Investment advice worth listening to

There’s no shortage of people offering advice on investment: Some – Warren Buffet or George Soros – may be worth listening to; others - your local taxi driver or Bernie Madoff – perhaps less so. There are a range of investment 'truisms’ that have endured through time: but does it stack up today?

‘Time in the market not timing the market’

This advice is always worth remembering in volatile market conditions. Unless you have found that special alchemy that allows you to predict the top and bottom of markets – which even the investment greats struggle to do – time in the market is likely to be better than trying to move in and out.

Research from Schroders showed that investors missing just a handful of days in the market can lose a substantial share of their returns. If you had invested £1,000 in the FTSE 250 and left the investment alone for the next 30 years, it might have been worth £26,831 by the end of 2019. However, if you missed out on the index’s 30 best days the same investment might now be worth £7,543 – a full £19,288 less. Even missing 10 days would have cost you around 2% a year. That may not sound much, but it makes a huge difference over the longer-term. The verdict: don’t mess around, stay invested.

“Be fearful when others are greedy. Be greedy when others are fearful”

When it comes to the taxi driver versus Warren Buffett, the Sage of Omaha wins every time. In reality this is just an updated version of Baron’s Rothschild suggestion that investors should buy when there is ‘blood in the streets’ and is another one to remember in difficult market conditions. Buying low – when people are fearful - and selling high – when others are greedy is the only way to make money in financial markets. Pretty much all investment strategies are premised on finding clever ways to do this. The verdict: the fundamental principle of investing.

‘This time it’s different’

“The four most dangerous words in investing: ‘this time it’s different’”– John Templeton may have first said this in 1933, but it hasn’t stopped a lot of investors claiming it since. The most conspicuous was during the technology boom, when companies were no longer to be judged on outdated notions such as revenues and profits, but on clicks or eyeballs. It wasn’t different then and most of the time, it proves to be a triumph of hope over experience.

The same phenomenon tends to be seen on the downside as well as the upside. In tough times, markets can be subject to irrational pessimism, a fear that this crisis – above all others – is the worst and most destructive ever seen. Usually, it’s not different, markets recover.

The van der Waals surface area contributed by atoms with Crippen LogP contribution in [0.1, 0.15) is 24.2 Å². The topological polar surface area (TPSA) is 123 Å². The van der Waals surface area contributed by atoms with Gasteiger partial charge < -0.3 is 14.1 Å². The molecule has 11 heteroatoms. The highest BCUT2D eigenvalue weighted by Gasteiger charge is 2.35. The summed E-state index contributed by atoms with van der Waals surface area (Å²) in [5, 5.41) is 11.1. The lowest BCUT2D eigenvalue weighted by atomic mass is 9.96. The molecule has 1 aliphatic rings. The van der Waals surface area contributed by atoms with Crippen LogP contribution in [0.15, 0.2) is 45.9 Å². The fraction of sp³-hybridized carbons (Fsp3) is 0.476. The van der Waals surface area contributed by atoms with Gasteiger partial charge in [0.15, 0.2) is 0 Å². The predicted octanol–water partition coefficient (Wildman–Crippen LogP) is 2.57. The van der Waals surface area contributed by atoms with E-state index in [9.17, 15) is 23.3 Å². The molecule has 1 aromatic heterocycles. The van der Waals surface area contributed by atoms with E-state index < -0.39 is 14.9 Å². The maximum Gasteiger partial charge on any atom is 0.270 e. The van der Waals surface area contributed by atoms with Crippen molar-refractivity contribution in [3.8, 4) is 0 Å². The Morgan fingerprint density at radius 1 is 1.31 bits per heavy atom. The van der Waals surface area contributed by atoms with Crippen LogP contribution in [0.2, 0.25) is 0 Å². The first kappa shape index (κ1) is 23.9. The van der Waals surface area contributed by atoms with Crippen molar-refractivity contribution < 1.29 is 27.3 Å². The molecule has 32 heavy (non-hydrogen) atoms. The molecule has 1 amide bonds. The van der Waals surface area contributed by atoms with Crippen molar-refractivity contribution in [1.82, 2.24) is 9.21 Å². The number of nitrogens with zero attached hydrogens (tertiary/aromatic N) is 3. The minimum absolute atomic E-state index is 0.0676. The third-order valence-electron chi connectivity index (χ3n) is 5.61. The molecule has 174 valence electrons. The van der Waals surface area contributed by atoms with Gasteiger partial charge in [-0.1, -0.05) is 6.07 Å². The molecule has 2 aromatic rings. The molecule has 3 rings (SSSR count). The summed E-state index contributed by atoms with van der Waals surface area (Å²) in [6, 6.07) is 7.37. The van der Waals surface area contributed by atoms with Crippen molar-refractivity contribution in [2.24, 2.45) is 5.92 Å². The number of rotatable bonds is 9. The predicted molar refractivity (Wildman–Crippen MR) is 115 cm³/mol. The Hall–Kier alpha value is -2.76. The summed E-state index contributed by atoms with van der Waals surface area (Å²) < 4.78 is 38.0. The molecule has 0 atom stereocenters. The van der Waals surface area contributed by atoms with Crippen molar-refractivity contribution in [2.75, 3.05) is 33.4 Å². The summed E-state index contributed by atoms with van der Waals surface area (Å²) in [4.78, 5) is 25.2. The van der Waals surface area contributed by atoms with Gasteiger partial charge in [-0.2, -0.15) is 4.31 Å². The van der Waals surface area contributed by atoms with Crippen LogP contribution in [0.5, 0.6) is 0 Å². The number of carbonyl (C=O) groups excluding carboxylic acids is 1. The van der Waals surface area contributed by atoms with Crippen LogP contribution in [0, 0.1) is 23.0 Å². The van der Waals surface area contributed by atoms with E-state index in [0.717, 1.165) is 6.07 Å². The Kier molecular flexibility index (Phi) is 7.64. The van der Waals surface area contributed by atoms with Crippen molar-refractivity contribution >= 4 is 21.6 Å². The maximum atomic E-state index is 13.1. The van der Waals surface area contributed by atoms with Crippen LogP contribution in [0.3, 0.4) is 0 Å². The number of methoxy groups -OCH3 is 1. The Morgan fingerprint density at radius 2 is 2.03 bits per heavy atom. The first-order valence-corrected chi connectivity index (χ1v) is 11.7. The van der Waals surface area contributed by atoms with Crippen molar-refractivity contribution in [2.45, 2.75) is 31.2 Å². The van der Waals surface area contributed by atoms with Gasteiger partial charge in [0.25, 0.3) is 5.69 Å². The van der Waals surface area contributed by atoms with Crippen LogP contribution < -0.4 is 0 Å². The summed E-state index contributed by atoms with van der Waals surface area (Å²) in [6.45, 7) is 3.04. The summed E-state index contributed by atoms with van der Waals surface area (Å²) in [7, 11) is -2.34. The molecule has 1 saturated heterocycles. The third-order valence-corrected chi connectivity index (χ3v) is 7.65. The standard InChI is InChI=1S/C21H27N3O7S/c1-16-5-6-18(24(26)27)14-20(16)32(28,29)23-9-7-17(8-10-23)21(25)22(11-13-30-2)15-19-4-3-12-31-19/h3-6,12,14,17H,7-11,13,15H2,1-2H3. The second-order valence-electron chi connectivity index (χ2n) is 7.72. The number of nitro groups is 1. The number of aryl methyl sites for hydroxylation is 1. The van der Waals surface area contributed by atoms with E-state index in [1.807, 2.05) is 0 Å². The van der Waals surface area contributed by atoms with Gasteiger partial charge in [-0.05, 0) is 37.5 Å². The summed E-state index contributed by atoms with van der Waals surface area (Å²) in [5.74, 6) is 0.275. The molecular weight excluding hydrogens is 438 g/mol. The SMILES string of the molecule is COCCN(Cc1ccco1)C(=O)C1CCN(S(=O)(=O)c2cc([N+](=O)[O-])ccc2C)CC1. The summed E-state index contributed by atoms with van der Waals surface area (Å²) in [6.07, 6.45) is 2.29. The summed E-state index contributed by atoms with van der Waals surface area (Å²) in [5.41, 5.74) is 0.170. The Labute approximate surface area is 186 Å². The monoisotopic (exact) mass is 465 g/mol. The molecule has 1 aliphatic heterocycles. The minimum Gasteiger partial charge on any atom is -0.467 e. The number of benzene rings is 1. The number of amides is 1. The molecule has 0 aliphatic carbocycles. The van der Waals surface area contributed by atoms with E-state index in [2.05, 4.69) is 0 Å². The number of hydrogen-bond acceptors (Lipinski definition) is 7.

That said, there is a caveat. While ‘this time it’s different’ is a dangerous assumption, so it ‘this time it will be the same’. Extrapolating future performance based on the past performance of individual assets without taking into account changes in economic conditions can also be dangerous. For example, the impact of quantitative easing and loose monetary policy has distorted valuations. This means that assumptions about long-term returns need to adjust. The verdict: yes, but with caveats.

‘Sell in May and go away until St Leger Day’

This investment nugget has been doing the rounds for years, dating back to the time when brokers would spend much of their summer at Ascot, Wimbledon, Henley and other events and neglect their portfolios in the interim. They would arrive back at their desks in September, ready to do business. Investors could sell out in May and buy back in September (St. Leger’s Day) without damaging their long-term returns.

The problem is that the City doesn’t really work like that anymore. Fund managers tend to be at their desks pretty much all year round. Research from Fidelity has found that the sums don’t stack up either: someone who had invested £10,000 in the FTSE All Share 30 years ago would now have £128,033. If they had gone through the bother of selling their portfolio and buying it back in September, they would have £126,950 and that’s not counting the costs involved in buying and selling. Verdict: don’t bother.

‘Santa’ rallies

‘Santa rallies’ have a little more substance to them. This is the bounce that often happens in markets in December. The theory is that everyone is spending, companies are doing better, or perhaps that the general bonhomie of the season fuels investor optimism. IG Index research showed that while there isn’t a Santa rally every year – 2019 for example was a notable exception – markets were generally buoyant in December.

It found that the biggest rises in both indices typically occur from 16, 15 and 14 December. Overall, investing from these dates brought an average annual return of 2.53%, and a positive return 87% of the time. In contrast, investing over the first half of the month yielded an average loss of -0.23%. The verdict: it works, but are you really only going to invest in December?